I've come to the conclusion that oscilloscopes are like cameras. The body isn't too expensive, but the manufacturer makes their profit on those essential "accessories" like lenses, or in this case, probes.

For the moment I can't imagine why elevating the suppressor grid by even 20V should cause a retrace problem, and if it doesn't show up on your curves, perhaps it doesn't exist. I'll have to give it some thought...

Snivets do indeed sound like a bug, and if they are oscillations, they will cause patterning to crawl over the screen.
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Old 27th August 2003, 08:19 PM   #8
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Default more on crawling bugs

The plate resistor in the curve tracer setup is necessary to limit max plate dissipation. The professional curve tracers have a big knob to select plate resistor or max current. So one automatically gets a generous current sensing resistor in this scheme. But true, in more general cases the sense resistor can be a problem or cause a noisy display if one has to crank up the scope gain too much.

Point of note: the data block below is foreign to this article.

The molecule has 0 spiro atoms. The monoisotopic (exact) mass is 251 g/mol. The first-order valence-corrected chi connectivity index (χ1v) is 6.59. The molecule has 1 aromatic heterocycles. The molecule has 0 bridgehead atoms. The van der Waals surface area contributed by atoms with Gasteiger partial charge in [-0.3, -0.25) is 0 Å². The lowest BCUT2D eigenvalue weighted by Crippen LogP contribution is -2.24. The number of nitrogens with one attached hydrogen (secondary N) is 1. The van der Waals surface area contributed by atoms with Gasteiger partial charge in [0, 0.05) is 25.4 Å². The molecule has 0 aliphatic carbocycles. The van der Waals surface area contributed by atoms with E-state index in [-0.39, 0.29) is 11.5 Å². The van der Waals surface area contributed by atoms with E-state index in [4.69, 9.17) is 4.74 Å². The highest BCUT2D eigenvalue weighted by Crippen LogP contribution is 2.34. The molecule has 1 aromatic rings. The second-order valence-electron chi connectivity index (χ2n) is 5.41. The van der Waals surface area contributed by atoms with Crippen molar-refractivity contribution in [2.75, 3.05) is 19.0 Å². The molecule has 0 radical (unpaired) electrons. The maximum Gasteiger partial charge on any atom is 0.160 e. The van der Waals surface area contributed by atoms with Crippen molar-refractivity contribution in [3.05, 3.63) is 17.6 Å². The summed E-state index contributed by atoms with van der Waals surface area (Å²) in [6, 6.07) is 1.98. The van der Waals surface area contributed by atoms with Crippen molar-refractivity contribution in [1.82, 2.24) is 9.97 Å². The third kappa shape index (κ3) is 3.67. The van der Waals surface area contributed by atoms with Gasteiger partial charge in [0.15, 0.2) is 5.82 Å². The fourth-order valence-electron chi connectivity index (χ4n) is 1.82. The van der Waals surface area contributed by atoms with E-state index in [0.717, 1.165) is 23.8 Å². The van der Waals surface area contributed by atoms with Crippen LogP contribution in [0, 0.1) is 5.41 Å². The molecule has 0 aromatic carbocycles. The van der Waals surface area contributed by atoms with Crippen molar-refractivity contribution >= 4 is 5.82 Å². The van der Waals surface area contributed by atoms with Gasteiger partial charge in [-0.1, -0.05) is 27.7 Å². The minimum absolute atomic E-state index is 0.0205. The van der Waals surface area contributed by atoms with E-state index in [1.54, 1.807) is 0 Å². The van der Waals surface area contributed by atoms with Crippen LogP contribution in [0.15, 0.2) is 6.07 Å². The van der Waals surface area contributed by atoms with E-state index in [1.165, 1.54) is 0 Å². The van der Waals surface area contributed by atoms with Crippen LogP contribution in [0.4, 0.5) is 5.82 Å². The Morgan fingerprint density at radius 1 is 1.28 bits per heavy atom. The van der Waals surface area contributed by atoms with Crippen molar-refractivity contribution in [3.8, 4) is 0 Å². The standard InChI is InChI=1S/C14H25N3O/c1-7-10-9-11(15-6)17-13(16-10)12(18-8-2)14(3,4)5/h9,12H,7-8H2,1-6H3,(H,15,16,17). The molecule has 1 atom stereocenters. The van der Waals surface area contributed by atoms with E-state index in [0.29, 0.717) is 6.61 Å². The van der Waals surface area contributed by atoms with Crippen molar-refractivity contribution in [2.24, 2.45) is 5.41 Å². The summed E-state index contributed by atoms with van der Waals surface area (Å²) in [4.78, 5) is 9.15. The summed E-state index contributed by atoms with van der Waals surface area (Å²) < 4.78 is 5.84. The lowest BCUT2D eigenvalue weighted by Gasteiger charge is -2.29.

Elevating the suppressor G3 is supposed to cure the snivets or retrace problem, not cause it. I was just speculating that the snivits problem might be related to the retrace problem.

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Old 27th August 2003, 09:33 PM   #9
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Default Poorly snivets

Agreed, professional curve tracers incorporate a selectable load resistor, but they apply feedback after that resistor to make the output resistance of the voltage source zero, otherwise it would distort the shape of the curves. The load resistor enables the protection circuitry to shut the tracer down once a particular loadline has been met, or a specified power dissipation is reached. Doesn't stop you destroying devices though. By definition, curve tracers are made to be able to test power devices and fragile ones, and they can't know that the operator has been daft enought to test something fragile on the big bolshy setting.